May 27, 2010
Things I Didn't Know I Loved: After Nazim Hikmet
I always knew I loved the sky,
the way it seems solid and insubstantial at the same time;
the way it disappears above us
even as we pursue it in a climbing plane,
like wishes or answers to certain questions—always out of reach;
the way it embodies blue,
even when it is gray.
But I didn't know I loved the clouds,
those shaggy eyebrows glowering
over the face of the sun.
Perhaps I only love the strange shapes clouds can take,
as if they are sketches by an artist
who keeps changing her mind.
Perhaps I love their deceptive softness,
like a bosom I'd like to rest my head against
but never can.
And I know I love the grass, even as I am cutting it as short
as the hair on my grandson's newly barbered head.
I love the way the smell of grass can fill my nostrils
with intimations of youth and lust;
the way it stains my handkerchief with meanings
that never wash out.
Sometimes I love the rain, staccato on the roof,
and always the snow when I am inside looking out
at the blurring around the edges of parked cars
and trees. And I love trees,
in winter when their austere shapes
are like the cutout silhouettes artists sell at fairs
and in May when their branches
are fuzzy with growth, the leaves poking out
like new green horns on a young deer.
But how about the sound of trains,
those drawn-out whistles of longing in the night,
like coyotes made of steam and steel, no color at all,
reminding me of prisoners on chain gangs I've only seen
in movies, defeated men hammering spikes into rails,
the burly guards watching over them?
Those whistles give loneliness and departure a voice.
It is the kind of loneliness I can take in my arms, tasting
of tears that comfort even as they burn, dampening the pillows
and all the feathers of all the geese who were plucked to fill
Perhaps I embrace the music of departure—song without lyrics,
so I can learn to love it, though I don't love it now.
For at the end of the story, when sky and clouds and grass,
and even you my love of so many years,
have almost disappeared,
it will be all there is left to love.
It's the birthday of hard-boiled detective novelist Dashiell Hammett (books by this author) born in St. Mary's County, Maryland (1894). He's the author of The Maltese Falcon (1930) and The Thin Man (1932), both of which were made into classic movies.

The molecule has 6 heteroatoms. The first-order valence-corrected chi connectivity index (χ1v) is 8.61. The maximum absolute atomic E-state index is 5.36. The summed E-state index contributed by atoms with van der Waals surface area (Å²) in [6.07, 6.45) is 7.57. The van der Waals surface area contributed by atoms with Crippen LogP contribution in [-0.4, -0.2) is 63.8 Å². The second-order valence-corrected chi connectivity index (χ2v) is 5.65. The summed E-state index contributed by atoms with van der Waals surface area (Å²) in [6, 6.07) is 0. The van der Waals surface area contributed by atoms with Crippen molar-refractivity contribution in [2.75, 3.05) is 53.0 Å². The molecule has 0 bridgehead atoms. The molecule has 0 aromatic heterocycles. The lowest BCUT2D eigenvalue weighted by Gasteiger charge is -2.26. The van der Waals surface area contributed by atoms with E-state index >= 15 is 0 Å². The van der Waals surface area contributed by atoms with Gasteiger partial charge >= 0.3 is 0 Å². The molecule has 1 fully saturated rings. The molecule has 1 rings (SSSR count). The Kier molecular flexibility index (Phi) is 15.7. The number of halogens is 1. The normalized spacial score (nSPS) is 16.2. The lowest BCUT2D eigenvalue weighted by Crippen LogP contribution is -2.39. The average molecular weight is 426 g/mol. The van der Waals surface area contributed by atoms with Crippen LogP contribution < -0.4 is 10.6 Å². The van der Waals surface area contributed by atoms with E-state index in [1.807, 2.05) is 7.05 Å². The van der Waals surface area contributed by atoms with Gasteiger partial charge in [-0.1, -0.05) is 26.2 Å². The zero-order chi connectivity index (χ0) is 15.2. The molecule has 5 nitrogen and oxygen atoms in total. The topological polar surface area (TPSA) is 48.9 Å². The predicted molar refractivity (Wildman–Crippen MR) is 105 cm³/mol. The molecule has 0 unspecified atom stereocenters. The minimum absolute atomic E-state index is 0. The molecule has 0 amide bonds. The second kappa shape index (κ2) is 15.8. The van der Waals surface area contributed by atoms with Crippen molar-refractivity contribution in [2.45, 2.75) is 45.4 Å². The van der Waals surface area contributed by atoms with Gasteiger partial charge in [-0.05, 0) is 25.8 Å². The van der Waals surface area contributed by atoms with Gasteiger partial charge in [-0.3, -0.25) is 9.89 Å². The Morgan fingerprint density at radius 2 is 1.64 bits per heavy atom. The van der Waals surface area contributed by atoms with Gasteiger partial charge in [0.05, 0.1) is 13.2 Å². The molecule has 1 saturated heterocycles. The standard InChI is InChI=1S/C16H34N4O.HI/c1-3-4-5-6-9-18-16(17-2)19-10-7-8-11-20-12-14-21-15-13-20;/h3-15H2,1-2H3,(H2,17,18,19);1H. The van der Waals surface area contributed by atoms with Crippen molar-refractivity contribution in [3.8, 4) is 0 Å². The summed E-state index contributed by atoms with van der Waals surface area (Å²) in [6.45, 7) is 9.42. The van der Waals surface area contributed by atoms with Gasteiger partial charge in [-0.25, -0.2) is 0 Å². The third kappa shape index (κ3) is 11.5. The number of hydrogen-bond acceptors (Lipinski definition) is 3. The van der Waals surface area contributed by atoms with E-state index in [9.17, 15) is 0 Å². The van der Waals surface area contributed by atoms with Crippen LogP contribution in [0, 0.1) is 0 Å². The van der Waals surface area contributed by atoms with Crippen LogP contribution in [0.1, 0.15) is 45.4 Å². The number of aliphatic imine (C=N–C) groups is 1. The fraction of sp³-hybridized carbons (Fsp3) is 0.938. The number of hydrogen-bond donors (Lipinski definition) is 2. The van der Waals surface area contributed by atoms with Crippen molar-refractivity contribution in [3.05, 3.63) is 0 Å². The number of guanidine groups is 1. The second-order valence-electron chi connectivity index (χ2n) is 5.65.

It's the birthday of novelist John Barth, (books by this author) born in Cambridge, Maryland (1930). He's known for writing innovative fiction in novels like The Sot-Weed Factor (1960), Chimera (1972), and Letters (1979).
It's the birthday of ecologist and nature writer Rachel Carson, (books by this author) born in Pennsylvania (1907). Her best-selling book about the dangers of pesticides, Silent Spring (1962), became one of the most influential books in the modern environmental movement.
It's the birthday of novelist and short-story writer John Cheever, (books by this author) born in Quincy, Massachusetts (1912). The Stories of John Cheever, published in 1978, won the Pulitzer Prize and became one of the few collections of short stories ever to make the New York Times best-seller list.
Cheever kept journals his entire life, and a few years before he died in 1982, he told his son that he wanted selections from his journals to be published. The Journals of John Cheever came out in 1990.
Cheever said, "A page of good prose remains invincible."
It's the birthday of poet Linda Pastan, (books by this author) born in New York City (1932). She's the author of more than a dozen poetry collections, including A Fraction of Darkness (1985), The Imperfect Paradise (1988), Carnival Evening (1998), and most recently, Queen of a Rainy Country (2006). She's known for her short lyrical poems. Each one of her poems goes through about 100 revisions before finding its way to print. She said, "I want a certain kind of impact on the reader ... the sort of condensed energy that can then go out."
She was nearly 40 years old when she published her first collection. She wrote about domestic things, motherhood, cleaning house, the woods outside her window, the declining health of her parents. She once said: "There are only really a few subjects in poetry: growing old, dying, intellectual or physical passion, the search for self or identity. The smaller subjects we might write about are just ways to get into those basic things." While her poems are often "a reflection of [her] so-called "real life," she said, "I lead such a quiet life that I have to invent, or at least embroider."
She was poet laureate of Maryland in the early 1990s. She has won a Pushcart Prize and twice been a finalist for the National Book Award. Then in 2003, at the age of 71, she won the Ruth Lilly Prize, a lifetime achievement award from Poetry magazine, which comes with $100,000. It was more than she'd earned from her nearly 40 years as a working poet, more than the sales of her books and lectures and readings combined. An interviewer asked her what she planned to do with the money, and she said she would help her grandchildren pay for college. And she said she would do "something really fun for [herself]."
She once said: "I often write poems in my head to distract myself during hard times. ... Years ago, after a car crash, while I lay waiting for the ambulance, I actually finished a poem I had been working on, determined not to die before I had it right."
Her next book of poems is due out in January 2011; it's called Traveling Light.
Be well, do good work, and keep in touch.®